Over the last few years, IR absorption spectroscopy has grown up as a potential analytical method in tissue and cell studies for cancer diagnosis. The application could be twofold: as a tool to assess the presence or absence of malignant cells in biopsies; and as an aid to help pathologists to classify those cells that are suspicious but not diagnostic for cancer. The last application has the problem that in order to assess these cells pathologists would have already dealt with stained samples. Up to recently, IR microspectroscopy of tissue and cytology samples had been carried out using non stained samples. However, pilot work carried out at the IR microspectroscopy beamline at Diamond proved that it is possible to obtain IR spectra of good quality from already stained tissue samples. Staining caused mainly changes in the lipid region. This has clear important implications for future clinical applications.
|Figure 1. Bronchoscopy image of a lung tumour appearing as a white mass. The tumour has been circled for clarity .
The diagnosis of cancer is based, amongst other things, on obtaining a biopsy sample. However, it is crucial to obtain a good quality tissue or cytology sample that would allow clinicians to confirm or rule out the presence of cancer. This is not such a problem when patients present with big tumours that are easily amenable to biopsies. However, in the case of small tumours and centrally located in the body, the matter becomes more complicated. In the case of lung cancer, patients usually have a bronchoscopy. This technique entails introducing a tube through the windpipe down to the lung in order to obtain a tissue sample. Sometimes it is easy to see a lung tumour and obtain a tissue sample (Figure 1), in other cases this becomes more difficult. On the other hand, the lung biopsy might contain only a small number of cells that might be abnormal but the amount of material is not enough to reach the diagnosis of cancer (Figure 2). This means that, in these cases, patients have to undergo further biopsies, facing further risks and side effects, delayed treatments, and the costs have to be covered by the hospitals and the National Health Services (NHS). Therefore, it would be ideal to have a technique that could help clinicians in obtaining the diagnosis of cancer and, more importantly, to be able to (sub)classify the type of cancer from a very small number of cells. Such a technique could be Fourier Transform IR (FTIR) spectroscopy.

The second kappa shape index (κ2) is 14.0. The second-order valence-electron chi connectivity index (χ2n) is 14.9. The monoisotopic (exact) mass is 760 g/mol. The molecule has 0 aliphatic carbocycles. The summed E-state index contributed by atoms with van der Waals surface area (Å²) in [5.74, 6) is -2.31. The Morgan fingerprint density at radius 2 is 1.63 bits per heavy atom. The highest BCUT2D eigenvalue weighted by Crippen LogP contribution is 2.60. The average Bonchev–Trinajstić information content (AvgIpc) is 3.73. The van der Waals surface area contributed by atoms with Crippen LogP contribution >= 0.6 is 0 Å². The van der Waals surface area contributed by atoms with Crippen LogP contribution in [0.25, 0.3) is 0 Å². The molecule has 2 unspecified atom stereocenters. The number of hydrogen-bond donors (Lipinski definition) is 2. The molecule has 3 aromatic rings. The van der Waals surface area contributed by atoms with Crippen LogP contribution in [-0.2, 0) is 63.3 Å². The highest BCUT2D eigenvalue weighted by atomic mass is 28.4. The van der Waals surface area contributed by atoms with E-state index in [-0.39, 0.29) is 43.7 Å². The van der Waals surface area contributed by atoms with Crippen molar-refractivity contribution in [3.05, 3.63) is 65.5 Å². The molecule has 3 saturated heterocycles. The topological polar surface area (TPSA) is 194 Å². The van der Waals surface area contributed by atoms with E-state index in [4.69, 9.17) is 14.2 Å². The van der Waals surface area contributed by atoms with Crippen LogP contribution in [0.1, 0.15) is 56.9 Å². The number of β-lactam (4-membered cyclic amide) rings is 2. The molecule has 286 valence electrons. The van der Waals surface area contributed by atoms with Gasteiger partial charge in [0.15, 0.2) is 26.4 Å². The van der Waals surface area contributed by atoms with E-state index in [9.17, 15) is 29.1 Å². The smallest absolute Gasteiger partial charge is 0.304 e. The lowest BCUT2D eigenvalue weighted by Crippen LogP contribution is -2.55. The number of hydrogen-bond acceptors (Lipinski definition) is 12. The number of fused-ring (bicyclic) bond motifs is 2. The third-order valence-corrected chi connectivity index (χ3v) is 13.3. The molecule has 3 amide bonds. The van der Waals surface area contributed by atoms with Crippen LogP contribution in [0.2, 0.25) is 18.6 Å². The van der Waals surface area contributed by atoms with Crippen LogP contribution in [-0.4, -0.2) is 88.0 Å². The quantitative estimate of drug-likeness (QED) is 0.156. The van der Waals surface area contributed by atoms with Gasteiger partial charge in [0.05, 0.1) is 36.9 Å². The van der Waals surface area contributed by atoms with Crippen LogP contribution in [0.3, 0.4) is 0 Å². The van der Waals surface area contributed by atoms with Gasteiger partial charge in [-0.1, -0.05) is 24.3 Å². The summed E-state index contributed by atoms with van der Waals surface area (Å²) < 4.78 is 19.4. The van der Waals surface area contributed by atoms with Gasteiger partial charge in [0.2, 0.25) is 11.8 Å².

|Figure 2. Histopathological image of abnormal cells suspicious of lung cancer but not diagnostic. The abnormal cells have been circled for clarity .